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Modulation of endogenous dopamine release in the fish retina by light and prolonged darkness

Published online by Cambridge University Press:  02 June 2009

Reto Weiler
Affiliation:
The Marine Biological Laboratory, Woods Hole
William H. Baldridge
Affiliation:
The Marine Biological Laboratory, Woods Hole
Stuart C. Mangel
Affiliation:
The Marine Biological Laboratory, Woods Hole
John E. Dowling
Affiliation:
The Marine Biological Laboratory, Woods Hole

Abstract

The effect of light stimuli and prolonged darkness on the release of endogenous dopamine was measured in the white perch and hybrid bass retinas. Isolated retinas were superfused and released dopamine was measured using extraction and high-pressure liquid chromatography separation techniques. Potassium-induced release did not depend on the background illumination nor on the period of previous darkness. Steady white light did not affect release, but flickering light of 2 Hz increased release about two-fold. During prolonged darkness, the release of dopamine increased steadily over the test period of 2 h, but only if the experiments were performed at night. During the day such an increase was not observed. The increased release during prolonged darkness at night was turned off by a short period of steady white light. The release patterns obtained from the white perch and the hybrid bass were similar. However, the hybrid bass retina showed much lower levels of dopamine than did the white perch retina.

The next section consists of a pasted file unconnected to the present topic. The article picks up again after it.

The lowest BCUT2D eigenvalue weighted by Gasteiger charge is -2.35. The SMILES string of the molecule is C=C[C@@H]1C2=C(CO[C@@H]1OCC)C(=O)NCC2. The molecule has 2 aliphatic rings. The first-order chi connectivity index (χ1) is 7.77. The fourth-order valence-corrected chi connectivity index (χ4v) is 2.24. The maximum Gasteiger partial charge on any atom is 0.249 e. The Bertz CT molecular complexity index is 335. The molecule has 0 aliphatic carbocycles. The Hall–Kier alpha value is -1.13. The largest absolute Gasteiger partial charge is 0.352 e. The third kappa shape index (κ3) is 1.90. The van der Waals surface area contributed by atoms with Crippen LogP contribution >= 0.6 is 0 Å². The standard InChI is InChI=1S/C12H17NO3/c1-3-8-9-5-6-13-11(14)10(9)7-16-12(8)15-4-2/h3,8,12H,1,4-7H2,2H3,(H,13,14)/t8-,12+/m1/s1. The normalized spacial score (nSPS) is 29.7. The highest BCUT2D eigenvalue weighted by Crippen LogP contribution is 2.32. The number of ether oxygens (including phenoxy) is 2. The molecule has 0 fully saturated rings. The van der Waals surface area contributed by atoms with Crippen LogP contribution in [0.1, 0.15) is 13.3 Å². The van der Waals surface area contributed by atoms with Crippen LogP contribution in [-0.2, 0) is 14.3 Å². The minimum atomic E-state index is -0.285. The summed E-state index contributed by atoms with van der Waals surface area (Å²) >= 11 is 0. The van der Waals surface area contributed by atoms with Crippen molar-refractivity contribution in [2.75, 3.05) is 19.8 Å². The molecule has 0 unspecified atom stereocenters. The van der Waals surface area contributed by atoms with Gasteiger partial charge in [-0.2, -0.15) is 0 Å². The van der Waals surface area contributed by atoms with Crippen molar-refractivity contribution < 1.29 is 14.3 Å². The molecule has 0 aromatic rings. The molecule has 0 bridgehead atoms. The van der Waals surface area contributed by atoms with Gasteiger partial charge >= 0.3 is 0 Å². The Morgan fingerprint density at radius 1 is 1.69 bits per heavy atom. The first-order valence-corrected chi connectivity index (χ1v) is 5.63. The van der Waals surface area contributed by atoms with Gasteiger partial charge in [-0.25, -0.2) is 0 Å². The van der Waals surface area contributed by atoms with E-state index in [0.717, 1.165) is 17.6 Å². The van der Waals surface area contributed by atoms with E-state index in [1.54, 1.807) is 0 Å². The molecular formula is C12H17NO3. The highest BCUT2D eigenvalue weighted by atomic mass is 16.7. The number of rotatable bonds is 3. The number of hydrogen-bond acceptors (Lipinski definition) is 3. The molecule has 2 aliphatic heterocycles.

Type
Research Articles
Copyright
Copyright © Cambridge University Press 1997

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